Executive Director for Biological Sciences and Biotechnology
Phone: +61 2 6287 6600
Dr Fiona Cameron joined the ARC in July 2012 as Executive Director for Biological Sciences and Biotechnology. Prior to this, Dr Cameron led the Innovation & Consulting Unit at the University of Western Sydney (UWS) as the Associate Director. In this role, she worked closely with the University Executive, academics, active researchers and the University Research Office at UWS to identify opportunities to protect, develop and commercialise Intellectual Property and to build relationships with Industry and Government.
Between 1986 and 2007 Dr Cameron worked at the CSIRO, where she was appointed a Principal Research Scientist of its Division of Molecular Science, and a member of the executive team of the CSIRO National Research Food Futures Flagship. Dr Cameron was also a key developer of the CSIRO Nanotechnology Centre. Active in gene control research, Dr Cameron's work at CSIRO included the development of molecules for better gene delivery into cells and gene therapy.
Being heavily involved in commercially funded medical research, Dr Cameron's most recent publications take the form of a suite of patents.
Dr Cameron originally trained at the University of Sydney and the Australian National University. She was awarded a Doctor of Philosophy in 1990 from Macquarie University, having studied the regulation of gene control using engineered ribonucleic acids.
Executive Director, Humanities and Creative Arts
Phone: +61 2 6287 6600
Professor Denise Meredyth joined the ARC as Executive Director Humanities and Creative Arts in late September 2013. She is on secondment from the Royal Melbourne Institute of Technology (RMIT), where she has been the Deputy Pro Vice Chancellor Research and Innovation, College of Design and Social Context.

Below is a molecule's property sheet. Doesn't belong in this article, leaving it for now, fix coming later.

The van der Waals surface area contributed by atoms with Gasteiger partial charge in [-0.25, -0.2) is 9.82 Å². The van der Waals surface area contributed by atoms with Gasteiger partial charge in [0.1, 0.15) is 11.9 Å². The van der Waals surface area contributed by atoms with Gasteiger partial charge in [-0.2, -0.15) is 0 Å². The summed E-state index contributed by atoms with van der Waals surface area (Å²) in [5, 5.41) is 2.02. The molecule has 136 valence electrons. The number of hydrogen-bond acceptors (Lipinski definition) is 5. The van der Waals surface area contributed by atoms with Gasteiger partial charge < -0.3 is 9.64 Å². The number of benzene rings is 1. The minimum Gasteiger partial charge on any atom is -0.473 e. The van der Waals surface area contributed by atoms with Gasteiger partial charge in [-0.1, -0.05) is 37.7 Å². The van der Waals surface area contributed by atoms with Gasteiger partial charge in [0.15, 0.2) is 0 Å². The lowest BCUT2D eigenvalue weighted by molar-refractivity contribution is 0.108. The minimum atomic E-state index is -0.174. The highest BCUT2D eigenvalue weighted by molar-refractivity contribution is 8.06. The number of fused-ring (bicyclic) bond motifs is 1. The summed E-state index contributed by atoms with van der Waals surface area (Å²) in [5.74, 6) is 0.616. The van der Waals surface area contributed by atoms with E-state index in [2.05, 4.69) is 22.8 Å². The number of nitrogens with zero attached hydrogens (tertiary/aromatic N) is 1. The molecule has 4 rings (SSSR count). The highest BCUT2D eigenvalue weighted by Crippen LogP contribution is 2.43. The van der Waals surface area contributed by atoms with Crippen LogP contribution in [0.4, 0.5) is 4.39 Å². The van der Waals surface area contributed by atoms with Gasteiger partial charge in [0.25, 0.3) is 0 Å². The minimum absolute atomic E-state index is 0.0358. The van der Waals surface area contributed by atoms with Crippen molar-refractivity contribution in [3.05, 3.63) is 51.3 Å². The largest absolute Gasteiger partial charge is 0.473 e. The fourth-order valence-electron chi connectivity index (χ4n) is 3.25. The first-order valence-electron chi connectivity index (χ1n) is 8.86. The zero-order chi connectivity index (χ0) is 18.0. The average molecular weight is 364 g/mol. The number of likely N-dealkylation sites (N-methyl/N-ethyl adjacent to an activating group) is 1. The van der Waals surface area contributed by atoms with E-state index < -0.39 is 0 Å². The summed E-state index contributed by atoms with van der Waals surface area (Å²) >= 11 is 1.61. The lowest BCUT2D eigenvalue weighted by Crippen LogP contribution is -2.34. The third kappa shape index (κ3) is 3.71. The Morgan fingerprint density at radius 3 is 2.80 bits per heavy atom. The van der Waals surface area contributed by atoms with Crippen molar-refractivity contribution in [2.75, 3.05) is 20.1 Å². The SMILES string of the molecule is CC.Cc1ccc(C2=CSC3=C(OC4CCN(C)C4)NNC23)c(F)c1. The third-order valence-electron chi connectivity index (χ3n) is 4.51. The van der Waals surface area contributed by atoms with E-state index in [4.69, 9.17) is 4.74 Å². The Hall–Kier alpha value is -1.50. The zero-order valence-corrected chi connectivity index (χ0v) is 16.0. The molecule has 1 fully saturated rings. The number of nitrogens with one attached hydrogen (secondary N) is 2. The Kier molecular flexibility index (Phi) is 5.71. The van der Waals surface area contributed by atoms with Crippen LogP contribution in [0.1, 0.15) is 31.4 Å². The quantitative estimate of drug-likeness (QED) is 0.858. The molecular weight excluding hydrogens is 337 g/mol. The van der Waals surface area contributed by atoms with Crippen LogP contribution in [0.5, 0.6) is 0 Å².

Professor Meredyth has led research and research development at RMIT in an interdisciplinary College linking seven Schools ranging from Architecture and Design to Media, Education and Fashion and Textiles. She led an expansion of international research projects focusing on urban research, communications and design problems. She has previously been Deputy Director of the Swinburne Institute for Social Research, where she led funded research projects on social innovation, civic capacity, digital adaptation and emerging models of public, private and community governance.
Executive Director, Social, Behavioural and Economic Sciences
Phone: +61 2 6287 6600
Professor Marian Simms joined the ARC in August 2011 as Executive Director for Social, Behavioural and Economic Sciences.
Prior to this, Professor Simms held the position of Head of the School of History, Heritage and Society at Deakin University from 2009-2011 and Chair in Australian Studies. Other appointments include Chair in Political Studies at the University of Otago, New Zealand, 2002-2009 (Head 2002-2007); and Reader in Political Science ANU, 1994-2002. She is an honours graduate of the ANU in History and Political Science, with a PhD in Politics from La Trobe University.
Professor Simms has an international reputation in the fields of gender studies and political science derived from a strong publication record and a history of grants and awards. She has published 5 authored and co-authored books, 9 edited and co-edited books, and over 80 articles and chapters. She has received research grants from the ARC, the NSW Sesquicentenary Committee, the National Committee for the Centenary of Federation and the United Nations Educational Scientific and Cultural Organization. She was also awarded a Fulbright Fellowship at the University of Southern California and holds a Centenary of Federation medal for her research on the 1901 Election.